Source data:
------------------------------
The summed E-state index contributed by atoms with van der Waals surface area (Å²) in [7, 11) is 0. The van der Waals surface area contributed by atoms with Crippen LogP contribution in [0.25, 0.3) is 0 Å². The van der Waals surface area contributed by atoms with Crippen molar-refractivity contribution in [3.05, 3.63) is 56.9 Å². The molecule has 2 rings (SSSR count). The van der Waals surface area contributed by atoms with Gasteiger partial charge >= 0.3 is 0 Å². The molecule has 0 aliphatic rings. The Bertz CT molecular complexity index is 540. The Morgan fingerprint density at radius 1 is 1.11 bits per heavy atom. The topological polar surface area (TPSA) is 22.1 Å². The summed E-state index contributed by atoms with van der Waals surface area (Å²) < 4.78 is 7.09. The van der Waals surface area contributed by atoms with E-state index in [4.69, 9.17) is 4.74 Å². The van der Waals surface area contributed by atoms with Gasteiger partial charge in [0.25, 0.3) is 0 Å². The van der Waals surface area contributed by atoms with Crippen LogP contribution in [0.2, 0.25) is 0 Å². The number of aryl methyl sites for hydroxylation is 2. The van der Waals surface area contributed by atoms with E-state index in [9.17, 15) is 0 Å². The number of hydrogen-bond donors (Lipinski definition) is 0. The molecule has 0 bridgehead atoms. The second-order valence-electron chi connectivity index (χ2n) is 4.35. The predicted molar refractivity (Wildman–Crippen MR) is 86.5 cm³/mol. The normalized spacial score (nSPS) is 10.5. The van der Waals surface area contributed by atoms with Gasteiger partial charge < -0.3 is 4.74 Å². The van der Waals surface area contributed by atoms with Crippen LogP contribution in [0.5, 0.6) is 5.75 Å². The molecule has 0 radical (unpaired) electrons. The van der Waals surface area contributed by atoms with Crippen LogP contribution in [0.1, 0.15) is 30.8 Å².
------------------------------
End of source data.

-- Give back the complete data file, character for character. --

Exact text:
The summed E-state index contributed by atoms with van der Waals surface area (Å²) in [7, 11) is 0. The van der Waals surface area contributed by atoms with Crippen LogP contribution in [0.25, 0.3) is 0 Å². The van der Waals surface area contributed by atoms with Crippen molar-refractivity contribution in [3.05, 3.63) is 56.9 Å². The molecule has 2 rings (SSSR count). The van der Waals surface area contributed by atoms with Gasteiger partial charge >= 0.3 is 0 Å². The molecule has 0 aliphatic rings. The Bertz CT molecular complexity index is 540. The Morgan fingerprint density at radius 1 is 1.11 bits per heavy atom. The topological polar surface area (TPSA) is 22.1 Å². The summed E-state index contributed by atoms with van der Waals surface area (Å²) < 4.78 is 7.09. The van der Waals surface area contributed by atoms with E-state index in [4.69, 9.17) is 4.74 Å². The van der Waals surface area contributed by atoms with Gasteiger partial charge in [0.25, 0.3) is 0 Å². The van der Waals surface area contributed by atoms with Crippen LogP contribution in [0.2, 0.25) is 0 Å². The number of aryl methyl sites for hydroxylation is 2. The van der Waals surface area contributed by atoms with E-state index in [9.17, 15) is 0 Å². The number of hydrogen-bond donors (Lipinski definition) is 0. The molecule has 0 bridgehead atoms. The second-order valence-electron chi connectivity index (χ2n) is 4.35. The predicted molar refractivity (Wildman–Crippen MR) is 86.5 cm³/mol. The normalized spacial score (nSPS) is 10.5. The van der Waals surface area contributed by atoms with Gasteiger partial charge < -0.3 is 4.74 Å². The van der Waals surface area contributed by atoms with Crippen LogP contribution in [0.5, 0.6) is 5.75 Å². The molecule has 0 radical (unpaired) electrons. The van der Waals surface area contributed by atoms with Crippen LogP contribution in [0.1, 0.15) is 30.8 Å².